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Growing into the future, a crossroads for the recruitment sector

We're just a few days into the New Year, but I've already come across numerous reports suggesting that the recruitment sector is set to continue growing at an impressive rate well into 2015.

In fact, with the CBI reporting that half of all businesses are planning to expand their workforce and the Institute of Leadership & Management finding that 37 per cent of workers are set on changing job over the next 12 months (double that of last year) - recruitment could be set for a record breaking year!

It's great news to see the industry continue its upward trajectory - but it also makes the issues covered at the recent Recruitment Leaders roundtable I attended all the more relevant. Indeed, there's never been a better time to discuss recruitment talent acquisition, retention and development.

The future of the recruitment agency

The recruitment sector is increasingly recognised as a critical driver for UK economic growth. And while the opportunities for the industry are huge, there's sure to be challenges ahead as agencies attempt to balance ambitious growth plans alongside quality standards maintenance.

In particular, with so many agencies expanding at the same time, attracting and keeping the best talent is becoming a challenge for many firms. Added to these difficulties are the simultaneous technological and structural changes currently shaking up how the sector works.

Innovating to deliver added value

Something the majority of attendees at the Recruitment Leaders event agreed on was that sector diversification and the introduction of new skillsets and qualities are crucial requirements for future agency success.

In-house recruiters are becoming ever savvier in using the tools and techniques that agencies have traditionally excelled in to source and attract candidates - such as social recruiting. Consequently, consultants are going to have to show they can deliver additional innovative benefits and expertise if they want to continue adding value to their clients.

As one of the attendees stated during the event, "the recruitment businesses we work with that are performing the best at the moment are the ones that are an inch high and a mile deep." So agencies need to think about how they can support their consultants to develop sector specialisms and authoritative industry knowledge to help them place high quality candidates that clients wouldn't otherwise be able to find.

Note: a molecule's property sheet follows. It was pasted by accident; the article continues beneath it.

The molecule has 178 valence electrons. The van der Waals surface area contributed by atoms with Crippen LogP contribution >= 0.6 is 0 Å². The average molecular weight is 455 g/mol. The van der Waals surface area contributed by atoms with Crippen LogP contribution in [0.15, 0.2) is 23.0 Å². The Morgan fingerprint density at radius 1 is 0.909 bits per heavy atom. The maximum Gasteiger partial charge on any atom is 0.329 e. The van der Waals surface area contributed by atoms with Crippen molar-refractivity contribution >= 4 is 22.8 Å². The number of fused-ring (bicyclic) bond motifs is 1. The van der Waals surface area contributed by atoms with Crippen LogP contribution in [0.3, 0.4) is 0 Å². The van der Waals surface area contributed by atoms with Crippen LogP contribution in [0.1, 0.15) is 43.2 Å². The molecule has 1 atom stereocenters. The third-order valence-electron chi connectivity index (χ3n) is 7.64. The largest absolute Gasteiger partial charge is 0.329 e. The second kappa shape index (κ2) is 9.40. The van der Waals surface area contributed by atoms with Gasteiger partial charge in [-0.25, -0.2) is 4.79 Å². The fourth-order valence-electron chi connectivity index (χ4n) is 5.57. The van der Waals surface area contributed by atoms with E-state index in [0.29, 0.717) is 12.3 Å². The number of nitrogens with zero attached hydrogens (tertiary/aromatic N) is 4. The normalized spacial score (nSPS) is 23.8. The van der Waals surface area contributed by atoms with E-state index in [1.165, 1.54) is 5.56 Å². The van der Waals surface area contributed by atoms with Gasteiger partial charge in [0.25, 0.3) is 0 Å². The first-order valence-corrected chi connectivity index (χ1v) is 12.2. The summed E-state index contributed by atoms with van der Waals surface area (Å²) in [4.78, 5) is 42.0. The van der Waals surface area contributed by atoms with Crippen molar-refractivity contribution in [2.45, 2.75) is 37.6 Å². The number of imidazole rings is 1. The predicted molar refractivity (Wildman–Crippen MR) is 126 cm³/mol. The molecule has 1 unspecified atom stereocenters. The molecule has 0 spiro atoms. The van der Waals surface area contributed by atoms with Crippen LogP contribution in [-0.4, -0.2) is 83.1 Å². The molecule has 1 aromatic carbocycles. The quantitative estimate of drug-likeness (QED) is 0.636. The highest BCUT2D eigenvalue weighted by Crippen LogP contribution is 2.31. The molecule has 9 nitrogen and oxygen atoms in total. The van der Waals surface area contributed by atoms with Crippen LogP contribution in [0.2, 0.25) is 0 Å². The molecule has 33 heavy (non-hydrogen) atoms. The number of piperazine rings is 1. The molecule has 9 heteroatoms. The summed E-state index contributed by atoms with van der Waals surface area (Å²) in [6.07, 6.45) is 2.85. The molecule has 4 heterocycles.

Training for the future

While these ambitious objectives require long term, robust training programmes, a number of the event attendees noted that training has often not been implemented as well as it could be within the industry.

Something I thoroughly believe can have particularly positive results is internal training programmes which are closely aligned to wider business pans. The programmes are great at enabling consultants to positively contribute to desired agency results, while also supporting their own personal development.

Wider benefits

But in addition to supporting employees through enhanced training, it's important to look more widely at how else agencies can go about keeping hold of their best performers. Particularity with so much competition for talent at the moment

Money has been seen as the primary motivator in the past, but many of the attendees at the Recruitment Leaders even argued that such incentives don't really resonate with consultants at a deeper level - something I certainly agree with

Instead, I feel that going the extra mile to make employees feel like they're really recognised by the business is often a better way to motivate and retain talented team members. Offering more personalised, meaningful rewards can really make them feel better valued and appreciated, for example.

Bringing in new talent

As the industry continues to grow, expanding the talent pool will also be crucial. Rather than competing ever more aggressively for existing industry talent, I'd argue that a more sustainable option is to look towards attracting individuals from other industries where workers have highly transferrable skills.

Not only are such individuals usually skilled professionals with good analytical and problem-solving skills, they often bring a deeper understanding of their previous sector which can help them quickly become a sector expert. Lawyers and management consultants are perfect examples of professionals with highly valuable and relevant skillsets.

A bright future

There's little doubt to me that we're at an important and exciting crossroads for the future of the recruitment sector.

For ambitious agencies, there are great opportunities to diversify and develop their talent pool to help the sector take centre stage in helping UK plc move out of the shadow of recession with a bang.

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